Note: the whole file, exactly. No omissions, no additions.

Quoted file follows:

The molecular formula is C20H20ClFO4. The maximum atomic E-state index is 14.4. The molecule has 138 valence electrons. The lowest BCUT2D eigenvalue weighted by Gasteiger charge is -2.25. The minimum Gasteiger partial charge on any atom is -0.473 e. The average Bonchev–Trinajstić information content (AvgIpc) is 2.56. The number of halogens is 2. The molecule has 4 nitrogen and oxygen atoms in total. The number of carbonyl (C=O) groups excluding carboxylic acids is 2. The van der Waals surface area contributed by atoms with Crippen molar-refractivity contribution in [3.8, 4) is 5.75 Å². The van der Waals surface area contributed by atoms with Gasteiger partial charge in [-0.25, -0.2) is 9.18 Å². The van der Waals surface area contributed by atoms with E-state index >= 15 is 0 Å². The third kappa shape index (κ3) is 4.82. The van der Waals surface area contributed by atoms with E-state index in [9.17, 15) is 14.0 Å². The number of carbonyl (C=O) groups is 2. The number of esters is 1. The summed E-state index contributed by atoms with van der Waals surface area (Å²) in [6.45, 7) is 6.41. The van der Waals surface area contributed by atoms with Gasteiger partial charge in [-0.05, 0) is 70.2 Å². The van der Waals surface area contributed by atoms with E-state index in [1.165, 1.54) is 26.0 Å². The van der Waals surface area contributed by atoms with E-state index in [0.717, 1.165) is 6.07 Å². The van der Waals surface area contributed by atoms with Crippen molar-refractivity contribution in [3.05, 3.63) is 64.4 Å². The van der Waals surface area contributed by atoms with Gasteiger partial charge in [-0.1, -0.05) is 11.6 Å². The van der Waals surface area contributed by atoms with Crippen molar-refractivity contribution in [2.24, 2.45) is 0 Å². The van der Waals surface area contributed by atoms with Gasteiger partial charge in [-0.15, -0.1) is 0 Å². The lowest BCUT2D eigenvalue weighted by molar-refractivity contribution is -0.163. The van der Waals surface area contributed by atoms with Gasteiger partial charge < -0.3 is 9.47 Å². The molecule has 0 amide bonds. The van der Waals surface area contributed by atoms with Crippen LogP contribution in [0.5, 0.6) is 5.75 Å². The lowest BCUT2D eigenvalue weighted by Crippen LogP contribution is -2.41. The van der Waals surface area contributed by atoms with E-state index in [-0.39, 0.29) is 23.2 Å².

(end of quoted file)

The molecular formula is C20H20ClFO4. The maximum atomic E-state index is 14.4. The molecule has 138 valence electrons. The lowest BCUT2D eigenvalue weighted by Gasteiger charge is -2.25. The minimum Gasteiger partial charge on any atom is -0.473 e. The average Bonchev–Trinajstić information content (AvgIpc) is 2.56. The number of halogens is 2. The molecule has 4 nitrogen and oxygen atoms in total. The number of carbonyl (C=O) groups excluding carboxylic acids is 2. The van der Waals surface area contributed by atoms with Crippen molar-refractivity contribution in [3.8, 4) is 5.75 Å². The van der Waals surface area contributed by atoms with Gasteiger partial charge in [-0.25, -0.2) is 9.18 Å². The van der Waals surface area contributed by atoms with E-state index >= 15 is 0 Å². The third kappa shape index (κ3) is 4.82. The van der Waals surface area contributed by atoms with E-state index in [9.17, 15) is 14.0 Å². The number of carbonyl (C=O) groups is 2. The number of esters is 1. The summed E-state index contributed by atoms with van der Waals surface area (Å²) in [6.45, 7) is 6.41. The van der Waals surface area contributed by atoms with Gasteiger partial charge in [-0.05, 0) is 70.2 Å². The van der Waals surface area contributed by atoms with E-state index in [1.165, 1.54) is 26.0 Å². The van der Waals surface area contributed by atoms with E-state index in [0.717, 1.165) is 6.07 Å². The van der Waals surface area contributed by atoms with Crippen molar-refractivity contribution in [3.05, 3.63) is 64.4 Å². The van der Waals surface area contributed by atoms with Gasteiger partial charge in [-0.1, -0.05) is 11.6 Å². The van der Waals surface area contributed by atoms with Crippen molar-refractivity contribution in [2.24, 2.45) is 0 Å². The van der Waals surface area contributed by atoms with Gasteiger partial charge in [-0.15, -0.1) is 0 Å². The lowest BCUT2D eigenvalue weighted by molar-refractivity contribution is -0.163. The van der Waals surface area contributed by atoms with Gasteiger partial charge < -0.3 is 9.47 Å². The molecule has 0 amide bonds. The van der Waals surface area contributed by atoms with Crippen LogP contribution in [0.5, 0.6) is 5.75 Å². The lowest BCUT2D eigenvalue weighted by Crippen LogP contribution is -2.41. The van der Waals surface area contributed by atoms with E-state index in [-0.39, 0.29) is 23.2 Å².